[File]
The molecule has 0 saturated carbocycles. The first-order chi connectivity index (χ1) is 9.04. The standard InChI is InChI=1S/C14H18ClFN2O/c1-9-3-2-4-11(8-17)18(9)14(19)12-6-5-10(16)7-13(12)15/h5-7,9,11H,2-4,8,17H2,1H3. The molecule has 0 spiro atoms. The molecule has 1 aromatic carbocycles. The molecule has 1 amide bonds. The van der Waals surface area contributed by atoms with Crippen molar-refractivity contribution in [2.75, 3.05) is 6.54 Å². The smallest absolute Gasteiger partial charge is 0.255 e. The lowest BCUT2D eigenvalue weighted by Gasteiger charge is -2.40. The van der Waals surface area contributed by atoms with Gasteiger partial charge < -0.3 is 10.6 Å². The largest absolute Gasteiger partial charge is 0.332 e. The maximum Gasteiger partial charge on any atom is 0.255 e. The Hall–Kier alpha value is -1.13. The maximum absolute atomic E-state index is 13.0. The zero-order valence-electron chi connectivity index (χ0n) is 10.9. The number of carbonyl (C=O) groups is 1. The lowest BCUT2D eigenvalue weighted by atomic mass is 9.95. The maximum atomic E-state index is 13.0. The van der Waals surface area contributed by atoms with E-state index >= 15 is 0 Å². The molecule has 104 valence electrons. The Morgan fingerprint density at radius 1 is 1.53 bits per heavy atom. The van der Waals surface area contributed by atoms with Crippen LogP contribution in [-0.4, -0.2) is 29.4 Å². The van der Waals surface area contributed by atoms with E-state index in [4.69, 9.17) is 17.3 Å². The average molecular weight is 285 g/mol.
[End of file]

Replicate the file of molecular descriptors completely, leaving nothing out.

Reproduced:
The molecule has 0 saturated carbocycles. The first-order chi connectivity index (χ1) is 9.04. The standard InChI is InChI=1S/C14H18ClFN2O/c1-9-3-2-4-11(8-17)18(9)14(19)12-6-5-10(16)7-13(12)15/h5-7,9,11H,2-4,8,17H2,1H3. The molecule has 0 spiro atoms. The molecule has 1 aromatic carbocycles. The molecule has 1 amide bonds. The van der Waals surface area contributed by atoms with Crippen molar-refractivity contribution in [2.75, 3.05) is 6.54 Å². The smallest absolute Gasteiger partial charge is 0.255 e. The lowest BCUT2D eigenvalue weighted by Gasteiger charge is -2.40. The van der Waals surface area contributed by atoms with Gasteiger partial charge < -0.3 is 10.6 Å². The largest absolute Gasteiger partial charge is 0.332 e. The maximum Gasteiger partial charge on any atom is 0.255 e. The Hall–Kier alpha value is -1.13. The maximum absolute atomic E-state index is 13.0. The zero-order valence-electron chi connectivity index (χ0n) is 10.9. The number of carbonyl (C=O) groups is 1. The lowest BCUT2D eigenvalue weighted by atomic mass is 9.95. The maximum atomic E-state index is 13.0. The van der Waals surface area contributed by atoms with E-state index >= 15 is 0 Å². The molecule has 104 valence electrons. The Morgan fingerprint density at radius 1 is 1.53 bits per heavy atom. The van der Waals surface area contributed by atoms with Crippen LogP contribution in [-0.4, -0.2) is 29.4 Å². The van der Waals surface area contributed by atoms with E-state index in [4.69, 9.17) is 17.3 Å². The average molecular weight is 285 g/mol.